XD is a procedure in which the insect vector is used as a biological culture medium for the detection of T. cruzi infection [21]. Of the 100 cases evaluated in this study by XD, in 21 it was possible to observe microscopically mobile forms of T. cruzi in the FS of triatomines. For the contrary, in 79 cases, the XD was negative. To improve the limited sensitivity of the direct observation, especially in FS with low parasite numbers, molecular diagnostic techniques such as PCR have been directly applied in DNA extracted from FS [5, 18, 20, 40, 47]. In humans and diverse mammal reservoirs, the utility of PCR to detect T. cruzi in FS of triatomines fed by XD has been reported [9, 10, 44, 46, 51]. For this reason, the biological samples of this study (DNA extracted of FS used in XD), represent a great advantage in relation to T. cruzi DNA extracted from peripheral blood, because even with very low parasitemia, the XD is capable of amplification with an inoculum of at least a living parasite [46], constituting irrefutable evidence of viable T. cruzi. In the present study, 100 % of the cases with positive XD and 73.4 % with negative XD, were PCR-XD (Fisher’s exact test: P = 0.005) positive (Fig. 1).
Fig. 1

Amplified products of Trypanosoma cruzi by PCR in fecal samples of human xenodiagnosis. GelRed™ stained 2 % agarose gel of amplified products of Trypanosoma cruzi minicircle kinetoplastid PCR from fecal samples (FS) of triatomines (Triatoma infestans) fed on untreated chronic chagasic patients (PCR-XD). Lane C: control; Lane M: 100 bp ladder; Lanes 1-10: PCR-XD positive in ten patients (band of 330 bp specific for T. cruzi); Lane NC: FS-DNA extracted from five triatomines free infection; Lane PC: DNA T. cruzi Tulahuén strain

Nevertheless, PCR is a qualitative technique that is not useful to quantify T. cruzi in peripheral blood or FS of triatomines naturally infected or fed by XD on diverse hosts. In this work, T. cruzi levels, by qPCR-XD in FS of triatomines fed by XD in untreated individuals with CChD were quantified by qPCR-XD with the aim of assessing the ability of infection and multiplication of T. cruzi in Tr. infestans incubated during 90 days post-feeding. Additionally, qPCR in peripheral blood (qPCR-B) was performed for all patients in the study as described [2].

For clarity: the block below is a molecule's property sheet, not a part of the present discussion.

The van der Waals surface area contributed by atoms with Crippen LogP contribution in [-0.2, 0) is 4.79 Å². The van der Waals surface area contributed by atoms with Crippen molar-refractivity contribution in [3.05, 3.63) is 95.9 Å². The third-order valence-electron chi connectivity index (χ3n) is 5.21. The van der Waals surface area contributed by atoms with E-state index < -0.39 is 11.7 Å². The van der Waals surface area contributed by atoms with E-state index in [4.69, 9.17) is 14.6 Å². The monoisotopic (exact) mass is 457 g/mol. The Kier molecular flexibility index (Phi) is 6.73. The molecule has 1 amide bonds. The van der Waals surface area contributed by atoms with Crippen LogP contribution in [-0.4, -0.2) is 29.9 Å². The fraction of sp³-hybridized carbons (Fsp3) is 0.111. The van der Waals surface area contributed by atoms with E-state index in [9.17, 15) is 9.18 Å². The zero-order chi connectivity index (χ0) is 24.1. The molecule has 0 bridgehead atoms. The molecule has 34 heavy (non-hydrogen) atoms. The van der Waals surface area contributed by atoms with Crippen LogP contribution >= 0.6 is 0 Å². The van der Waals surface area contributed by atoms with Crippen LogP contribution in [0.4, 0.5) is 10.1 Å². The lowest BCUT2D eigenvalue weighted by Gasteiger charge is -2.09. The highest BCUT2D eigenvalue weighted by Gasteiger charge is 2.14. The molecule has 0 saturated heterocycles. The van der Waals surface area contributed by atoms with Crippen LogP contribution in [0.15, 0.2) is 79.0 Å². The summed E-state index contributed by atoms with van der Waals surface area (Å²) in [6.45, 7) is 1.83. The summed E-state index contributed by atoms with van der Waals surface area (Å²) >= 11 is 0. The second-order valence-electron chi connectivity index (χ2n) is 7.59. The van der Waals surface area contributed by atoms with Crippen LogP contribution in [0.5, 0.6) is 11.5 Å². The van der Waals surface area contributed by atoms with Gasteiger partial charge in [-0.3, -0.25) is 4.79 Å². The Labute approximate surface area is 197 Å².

The positivity of qPCR-XD in the XD negative group was 83.5 % (Fisher’s exact test: P = 0.037). In Table 1, it is possible to observe that T. cruzi quantification by qPCR in the FS of positive cases by XD allowed us to establish that in 42.9 % (9/21 cases) the parasite burden fluctuated between 100 and 1,000 par. eq./ml. In this group, the smallest and largest parasite burden was between 1–10 par. eq./ml (9.5 %) and 1,000–10,000 par. eq./ml (23.8 %). In cases with negative XD, 40.5 % of them (32/79 cases), a parasite burden between 1–10 par. eq./ml was detected. The lowest and highest parasite burden fluctuated between 0.1–1 par. eq./ml (34.2 %) and 100–1,000 par. eq./ml (2.5 %). The average of parasite burden through qPCR-XD in the negative XD group were lower than those of positive XD group: 15 and 752 par. eq./ml, respectively (Kruskal-Wallis test: χ 2  = 43.248, df = 1, P = 0.0001).
Table 1

Ranges of parasite burden of Trypanosoma cruzi determined by real-time PCR in samples of Triatoma infestans used in xenodiagnosis (qPCR-XD) and peripheral blood (qPCR-B) in 100 individuals with chronic Chagas disease classified by positive or negative XD

 

Positive XDa

Negative XDb

 

n = 21

n = 79

Ranges parasite burden (parasite equivalent/ml)

qPCR-XD†c

qPCR-B

qPCR-XD†c

qPCR-B

 

n (%)

n (%)

n (%)

n (%)

No Ct

0 (0)

0 (0)

13 (16.5)

17 (21.5)

0.1–1

0 (0)

8 (38.1)

27 (34.2)

29 (36.7)

1–10

2 (9.5)

7 (33.3)

32 (40.5)

30 (38.0)

10–100

5 (23.8)

4 (19.0)

5 (6.3)

2 (2.5)

100–1,000

9 (42.9)

1 (4.8)

2 (2.5)

1 (1.3)

1,000–10,000

5 (23.8)

1 (4.8)

0 (0)

0 (0)

†Heteroscedasticity detected: Levene's test, F = 187.663, P = 0.0001

aChi-square test (qPCR-XD vs qPCR-B): χ 2  = 91.82, df = 5, P = 0.0001

bChi-square test (qPCR-XD vs qPCR-B): χ 2  = 6.71, df = 5, P = 0.1520

cKruskal-Wallis test: χ 2  = 42.48, df = 2, P = 0.0001

Abbreviation: No Ct, No threshold cycle (DNA-T.cruzi was not detected)

In relation to qPCR-B, in 21 cases with positive XD, 38.1 % (8 cases) and 33.3 % (7 cases) had parasite burden between 0.1–1 and 1–10 par. eq./ml, respectively. Only 2 cases (9.6 %) had parasite burden greater than 100 par. eq./ml. On the other hand, in the cases with negative XD, 30 cases (38 %) had a parasite burden between 1–10 par. eq./ml, 29 cases (36.7 %) had a parasite burden between 0.1–1 par. eq./ml, a single case had parasite burden between 100–1,000 par. eq./ml. In 17 cases (21.5 %) T. cruzi was not detected (Table 1). In the positive XD group, the concordance between the positivity of qPCR-XD and qPCR-B was 100 %; however the parasitemia ranges were different (Chi-square test: χ 2  = 91.82, df = 5, P = 0.0001). In the negative XD group, qPCR-XD detected four cases more than qPCR-B, but the statistical analysis demonstrated that the ranges of parasitemia of qPCR-XD and qPCR-B were similar (Chi-square test: χ 2  = 6.71, df =5, P = 0.1520) (Additional File 1: Table S1).

All samples evidenced amplification of X12 (Ct average: 31.8) so problems in the extraction process (excess or loss of genetic material), unspecific reactions and/or inhibition of qPCR-XD were discarded. The positive control showed amplification of X12.